how to remove oldest files up to a limit efficiently

Dan Stromberg dstromberglists at gmail.com
Wed Jul 9 08:46:09 CEST 2008


On Tue, 08 Jul 2008 15:18:23 -0700, linuxnow at gmail.com wrote:

> I need to mantain a filesystem where I'll keep only the most recently
> used (MRU) files; least recently used ones (LRU) have to be removed to
> leave space for newer ones. The filesystem in question is a clustered fs
> (glusterfs) which is very slow on "find" operations. To add complexity
> there are more than 10^6 files in 2 levels: 16³ dirs with equally
> distributed number of files inside.
> 
> My first idea was to "os.walk" the filesystem, find  oldest files and
> remove them until I reach the threshold. But find proves to be too slow.
> 
> My second thought was to run find -atime several times to remove the
> oldest ones, and repeat the process with most recent atime until
> threshold is reached. Again, this needs several walks through the fs.
> 
> Then I thought about tmpwatch, but it needs, as find, a date to start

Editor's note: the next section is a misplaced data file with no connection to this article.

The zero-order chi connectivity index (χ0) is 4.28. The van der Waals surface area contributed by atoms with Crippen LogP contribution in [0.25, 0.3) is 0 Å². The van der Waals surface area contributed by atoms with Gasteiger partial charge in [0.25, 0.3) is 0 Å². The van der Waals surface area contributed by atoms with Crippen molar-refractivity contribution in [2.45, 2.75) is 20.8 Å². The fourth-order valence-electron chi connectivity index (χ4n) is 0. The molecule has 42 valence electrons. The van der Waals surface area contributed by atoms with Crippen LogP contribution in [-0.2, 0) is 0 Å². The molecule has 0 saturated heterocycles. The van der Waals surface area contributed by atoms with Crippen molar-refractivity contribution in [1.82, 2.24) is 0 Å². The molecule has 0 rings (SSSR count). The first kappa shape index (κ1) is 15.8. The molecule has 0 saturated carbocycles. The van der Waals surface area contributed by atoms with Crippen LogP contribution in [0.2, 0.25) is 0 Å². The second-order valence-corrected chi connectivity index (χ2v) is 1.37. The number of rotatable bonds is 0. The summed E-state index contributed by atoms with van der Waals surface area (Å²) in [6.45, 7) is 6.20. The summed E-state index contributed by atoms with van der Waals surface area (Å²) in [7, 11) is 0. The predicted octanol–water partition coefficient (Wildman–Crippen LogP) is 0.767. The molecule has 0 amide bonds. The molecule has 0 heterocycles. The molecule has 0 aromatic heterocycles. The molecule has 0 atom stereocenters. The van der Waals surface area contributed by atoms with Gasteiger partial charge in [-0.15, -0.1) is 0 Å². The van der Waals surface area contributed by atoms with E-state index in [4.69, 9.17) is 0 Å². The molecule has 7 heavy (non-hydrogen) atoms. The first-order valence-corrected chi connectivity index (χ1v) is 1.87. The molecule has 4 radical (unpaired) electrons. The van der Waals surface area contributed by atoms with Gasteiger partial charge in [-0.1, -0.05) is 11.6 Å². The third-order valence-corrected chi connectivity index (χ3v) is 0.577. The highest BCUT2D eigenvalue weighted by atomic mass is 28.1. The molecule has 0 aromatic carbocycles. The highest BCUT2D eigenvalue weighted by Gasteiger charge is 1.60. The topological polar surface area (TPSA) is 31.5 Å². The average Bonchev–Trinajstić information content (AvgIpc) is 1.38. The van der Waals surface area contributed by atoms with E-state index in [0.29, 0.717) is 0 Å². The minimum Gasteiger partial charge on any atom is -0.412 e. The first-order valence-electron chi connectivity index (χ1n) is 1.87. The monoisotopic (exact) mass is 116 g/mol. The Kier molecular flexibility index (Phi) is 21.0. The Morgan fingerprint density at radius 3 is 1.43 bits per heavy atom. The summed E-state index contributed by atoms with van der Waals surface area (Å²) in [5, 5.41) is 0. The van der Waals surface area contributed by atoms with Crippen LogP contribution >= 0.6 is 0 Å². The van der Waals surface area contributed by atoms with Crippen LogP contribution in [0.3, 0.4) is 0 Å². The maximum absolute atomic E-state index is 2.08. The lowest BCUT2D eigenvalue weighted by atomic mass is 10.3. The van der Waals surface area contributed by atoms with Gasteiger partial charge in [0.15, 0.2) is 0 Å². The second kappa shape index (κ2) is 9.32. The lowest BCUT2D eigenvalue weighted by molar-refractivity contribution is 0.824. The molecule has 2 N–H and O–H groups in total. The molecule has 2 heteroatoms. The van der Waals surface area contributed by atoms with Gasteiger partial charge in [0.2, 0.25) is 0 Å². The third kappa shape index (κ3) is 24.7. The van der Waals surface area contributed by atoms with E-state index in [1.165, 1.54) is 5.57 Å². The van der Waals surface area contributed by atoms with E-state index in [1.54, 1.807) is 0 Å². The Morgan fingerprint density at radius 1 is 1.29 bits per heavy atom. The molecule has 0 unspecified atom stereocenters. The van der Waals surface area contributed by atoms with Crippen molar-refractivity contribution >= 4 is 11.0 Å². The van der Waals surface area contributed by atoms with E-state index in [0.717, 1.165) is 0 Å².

> removing.
> 
> The ideal way is to keep a sorted list if files by atime, probably in a
> cache, something like updatedb.
> This list could be also be built based only on the diratime of the first
> level of dirs, seek them in order and so on, but it still seems
> expensive to get his first level of dir sorted.
> 
> Any suggestions of how to do it effectively?

os.walk once.

Build a list of all files in memory.

Sort them by whatever time you prefer - you can get times from os.stat.

Then figure out how many you need to delete from one end of your list, 
and delete them.

If the filesystem is especially slow (or the directories especially 
large), you might cluster the files to delete into groups by the 
directories they're contained in, and cd to those directories prior to 
removing them.




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